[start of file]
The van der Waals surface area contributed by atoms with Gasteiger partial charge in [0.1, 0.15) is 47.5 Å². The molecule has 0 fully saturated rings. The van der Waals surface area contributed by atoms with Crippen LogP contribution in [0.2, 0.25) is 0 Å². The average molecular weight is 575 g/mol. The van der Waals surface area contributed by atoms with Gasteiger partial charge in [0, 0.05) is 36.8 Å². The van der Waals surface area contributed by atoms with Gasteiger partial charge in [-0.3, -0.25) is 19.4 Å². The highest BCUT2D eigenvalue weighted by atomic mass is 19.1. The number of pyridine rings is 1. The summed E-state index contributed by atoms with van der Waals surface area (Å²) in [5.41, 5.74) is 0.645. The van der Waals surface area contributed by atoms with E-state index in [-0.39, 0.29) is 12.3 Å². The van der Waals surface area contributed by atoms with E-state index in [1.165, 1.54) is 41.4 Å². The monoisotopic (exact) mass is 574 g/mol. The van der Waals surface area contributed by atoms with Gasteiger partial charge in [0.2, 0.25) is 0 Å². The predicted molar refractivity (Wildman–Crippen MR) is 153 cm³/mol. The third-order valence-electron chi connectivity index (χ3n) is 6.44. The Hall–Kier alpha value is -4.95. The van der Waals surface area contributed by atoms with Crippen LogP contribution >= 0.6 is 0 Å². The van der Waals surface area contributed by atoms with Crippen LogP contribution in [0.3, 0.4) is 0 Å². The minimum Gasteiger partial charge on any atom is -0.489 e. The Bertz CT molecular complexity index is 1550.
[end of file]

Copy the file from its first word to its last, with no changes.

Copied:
The van der Waals surface area contributed by atoms with Gasteiger partial charge in [0.1, 0.15) is 47.5 Å². The molecule has 0 fully saturated rings. The van der Waals surface area contributed by atoms with Crippen LogP contribution in [0.2, 0.25) is 0 Å². The average molecular weight is 575 g/mol. The van der Waals surface area contributed by atoms with Gasteiger partial charge in [0, 0.05) is 36.8 Å². The van der Waals surface area contributed by atoms with Gasteiger partial charge in [-0.3, -0.25) is 19.4 Å². The highest BCUT2D eigenvalue weighted by atomic mass is 19.1. The number of pyridine rings is 1. The summed E-state index contributed by atoms with van der Waals surface area (Å²) in [5.41, 5.74) is 0.645. The van der Waals surface area contributed by atoms with E-state index in [-0.39, 0.29) is 12.3 Å². The van der Waals surface area contributed by atoms with E-state index in [1.165, 1.54) is 41.4 Å². The monoisotopic (exact) mass is 574 g/mol. The van der Waals surface area contributed by atoms with Gasteiger partial charge in [0.2, 0.25) is 0 Å². The predicted molar refractivity (Wildman–Crippen MR) is 153 cm³/mol. The third-order valence-electron chi connectivity index (χ3n) is 6.44. The Hall–Kier alpha value is -4.95. The van der Waals surface area contributed by atoms with Crippen LogP contribution >= 0.6 is 0 Å². The van der Waals surface area contributed by atoms with Crippen LogP contribution in [0.3, 0.4) is 0 Å². The minimum Gasteiger partial charge on any atom is -0.489 e. The Bertz CT molecular complexity index is 1550.